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Cardi B Invasion of Privacy Atlantic Records

In less than a week on from its release, Cardi B’s debut album Invasion of Privacy has already reached record-breaking highs. While the project undeniably bangs, the work is much more than that; Cardi already had a strong foundation in pop culture, but the record was always going to make or break her lasting success. Thankfully, the artist delivered an album that not only solidifies her place in hip-hop, but also speaks directly to the tone of the times.

Cardi arrived in the midst of an era where women were tired of being muted. Movements like #MeToo and #TimesUp were as much about exposing the misogynistic ills of the entertainment industry as having the strength and courage to call out those ills by name and face. Abuse was no longer par for the course, and the notion of “you’ll never work in this town again” was dead in the water. As for Cardi, the former reality TV star went viral during the reunion episode of her season of VH1’s Love & Hip Hop: New York, when she challenged co-star Peter Grunz for suggesting he’s financially supporting his paramours (“You know you not paying their rent,” she said with a grimace). Part of Cardi B’s televised allure was her brashness, which carried over to her major label debut single Bodak Yellow. Her Instagram videos – often featuring no makeup – were an equal balance of funny and honest, making the artist an accessible superhero. With Invasion of Privacy, Cardi B presents her take on message music.

The already wildly successful Bodak Yellow and Bartier Cardi (with 21 Savage) set the stage for what’s to come, a 13-track album where any song could get radio play or be a standalone single. The latest, Be Careful, is a relationship track, while the first two are more so aimed toward women. From threats to insults and back to threats again, there’s an underlying theme of “don’t fuck with me” in the most literal and figurative senses. Bickenhead and I Do (with SZA) share this sentiment, as Cardi shrugs off the haters and nonbelievers.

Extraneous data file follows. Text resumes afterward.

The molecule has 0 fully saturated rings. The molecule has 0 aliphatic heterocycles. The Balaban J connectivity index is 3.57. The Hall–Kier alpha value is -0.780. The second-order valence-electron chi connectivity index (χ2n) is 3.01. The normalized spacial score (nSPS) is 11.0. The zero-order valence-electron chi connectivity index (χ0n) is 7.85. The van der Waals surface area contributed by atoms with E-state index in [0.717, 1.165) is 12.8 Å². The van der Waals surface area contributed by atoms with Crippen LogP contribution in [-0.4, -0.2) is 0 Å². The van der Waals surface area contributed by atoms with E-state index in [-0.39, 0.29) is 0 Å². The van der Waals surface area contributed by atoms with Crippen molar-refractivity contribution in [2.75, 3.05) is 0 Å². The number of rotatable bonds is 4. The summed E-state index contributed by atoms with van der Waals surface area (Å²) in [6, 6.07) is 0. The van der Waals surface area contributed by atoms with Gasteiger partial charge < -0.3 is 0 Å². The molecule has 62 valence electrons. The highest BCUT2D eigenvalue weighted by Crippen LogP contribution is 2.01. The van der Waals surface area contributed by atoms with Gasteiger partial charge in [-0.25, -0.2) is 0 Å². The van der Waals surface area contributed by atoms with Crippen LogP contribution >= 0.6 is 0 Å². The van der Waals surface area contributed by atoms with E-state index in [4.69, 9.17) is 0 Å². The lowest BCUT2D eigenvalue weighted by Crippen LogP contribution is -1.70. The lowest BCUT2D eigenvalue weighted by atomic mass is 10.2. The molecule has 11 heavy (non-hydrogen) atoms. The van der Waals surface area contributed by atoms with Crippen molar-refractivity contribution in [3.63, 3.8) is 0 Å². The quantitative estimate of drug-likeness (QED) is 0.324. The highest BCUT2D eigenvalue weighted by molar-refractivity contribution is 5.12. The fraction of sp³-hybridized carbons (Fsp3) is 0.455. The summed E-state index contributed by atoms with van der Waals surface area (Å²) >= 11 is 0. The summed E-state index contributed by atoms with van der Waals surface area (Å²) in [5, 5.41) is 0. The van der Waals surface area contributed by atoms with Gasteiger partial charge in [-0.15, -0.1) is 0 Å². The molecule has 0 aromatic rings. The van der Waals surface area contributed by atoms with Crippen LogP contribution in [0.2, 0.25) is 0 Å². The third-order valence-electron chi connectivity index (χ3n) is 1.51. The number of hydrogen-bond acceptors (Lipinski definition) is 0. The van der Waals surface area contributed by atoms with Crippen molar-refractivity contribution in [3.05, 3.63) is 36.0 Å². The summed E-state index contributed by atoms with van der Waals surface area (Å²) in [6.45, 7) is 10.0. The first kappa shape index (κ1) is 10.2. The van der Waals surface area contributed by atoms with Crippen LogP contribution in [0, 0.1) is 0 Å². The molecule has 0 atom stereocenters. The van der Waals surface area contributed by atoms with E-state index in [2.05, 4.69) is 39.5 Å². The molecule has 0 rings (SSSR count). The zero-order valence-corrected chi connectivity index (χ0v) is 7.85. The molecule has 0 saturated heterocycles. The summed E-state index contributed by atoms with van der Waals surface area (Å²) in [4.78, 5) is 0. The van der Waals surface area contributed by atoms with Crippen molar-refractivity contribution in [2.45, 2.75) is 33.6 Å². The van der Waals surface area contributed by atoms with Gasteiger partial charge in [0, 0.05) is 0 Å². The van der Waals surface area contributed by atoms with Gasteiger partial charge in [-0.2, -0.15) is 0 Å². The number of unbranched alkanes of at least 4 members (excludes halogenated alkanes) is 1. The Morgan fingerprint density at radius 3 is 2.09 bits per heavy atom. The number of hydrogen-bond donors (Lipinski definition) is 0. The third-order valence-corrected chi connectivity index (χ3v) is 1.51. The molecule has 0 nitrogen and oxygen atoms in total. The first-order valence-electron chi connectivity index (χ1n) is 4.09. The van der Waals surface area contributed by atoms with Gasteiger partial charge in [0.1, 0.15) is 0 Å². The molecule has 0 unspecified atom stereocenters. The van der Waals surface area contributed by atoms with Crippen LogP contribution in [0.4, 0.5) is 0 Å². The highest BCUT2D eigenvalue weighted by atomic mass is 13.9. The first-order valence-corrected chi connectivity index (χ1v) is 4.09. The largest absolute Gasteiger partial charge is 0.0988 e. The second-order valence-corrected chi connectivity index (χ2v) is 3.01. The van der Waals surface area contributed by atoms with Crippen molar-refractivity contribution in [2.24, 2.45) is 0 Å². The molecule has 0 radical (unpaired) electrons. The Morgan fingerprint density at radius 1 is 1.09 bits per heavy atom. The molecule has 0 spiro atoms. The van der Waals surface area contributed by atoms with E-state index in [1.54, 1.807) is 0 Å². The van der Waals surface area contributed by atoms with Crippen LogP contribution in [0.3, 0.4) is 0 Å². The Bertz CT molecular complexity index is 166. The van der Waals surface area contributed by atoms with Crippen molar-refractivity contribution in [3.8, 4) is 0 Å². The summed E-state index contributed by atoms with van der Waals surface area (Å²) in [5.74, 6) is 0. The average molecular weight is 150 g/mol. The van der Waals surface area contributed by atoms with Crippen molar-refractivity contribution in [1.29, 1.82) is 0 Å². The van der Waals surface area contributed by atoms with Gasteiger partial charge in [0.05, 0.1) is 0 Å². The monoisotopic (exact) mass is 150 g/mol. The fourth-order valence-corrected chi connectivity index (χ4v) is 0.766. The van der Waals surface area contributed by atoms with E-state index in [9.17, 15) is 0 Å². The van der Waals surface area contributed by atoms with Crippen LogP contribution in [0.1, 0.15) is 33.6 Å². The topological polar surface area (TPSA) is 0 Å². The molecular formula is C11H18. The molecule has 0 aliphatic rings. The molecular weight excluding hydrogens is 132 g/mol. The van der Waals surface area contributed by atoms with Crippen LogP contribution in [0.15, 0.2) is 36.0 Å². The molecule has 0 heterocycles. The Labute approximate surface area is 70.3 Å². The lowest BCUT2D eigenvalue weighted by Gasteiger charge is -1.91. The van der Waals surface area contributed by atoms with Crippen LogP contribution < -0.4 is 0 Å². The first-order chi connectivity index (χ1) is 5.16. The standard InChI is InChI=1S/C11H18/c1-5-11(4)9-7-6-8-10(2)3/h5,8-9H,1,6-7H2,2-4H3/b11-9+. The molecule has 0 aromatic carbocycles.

Some might misconstrue the songs’ overtones as being anti-girl power; on the contrary, both Cardi B and her critics’ points read similarly – questioning the desire for women to tear each other down. At a time where women should be unifying and supporting one another, Cardi B continuously echoes the sentiment that there’s enough love, money, and success for all of us.

Cardi, after all, is just out to enjoy her unorthodox success story. Songs like Best Life (with Chance the Rapper) paint a portrait of the rapper trying to live while the internet nurtures #CardiBIsSoProblematic trending topics. On tracks like Money Bag, she’s clearly not trying to be anyone but herself: “I been broke my whole life, I have no clue what to do with these racks”. That’s not to say she doesn’t like to flex, as on She Bad, or consistently calling her man a “bitch” on Thru Your Phone. But songs like Ring bring a vulnerability that anyone in love can experience, asking themselves whether or not they can swallow their pride and reach out during tumultuous times.

In an era where women are no longer afraid to speak up, Invasion of Privacy is an extension of that movement in her own way. With bold authenticity and self-awareness, Cardi B proves that a little self-confidence goes a long way.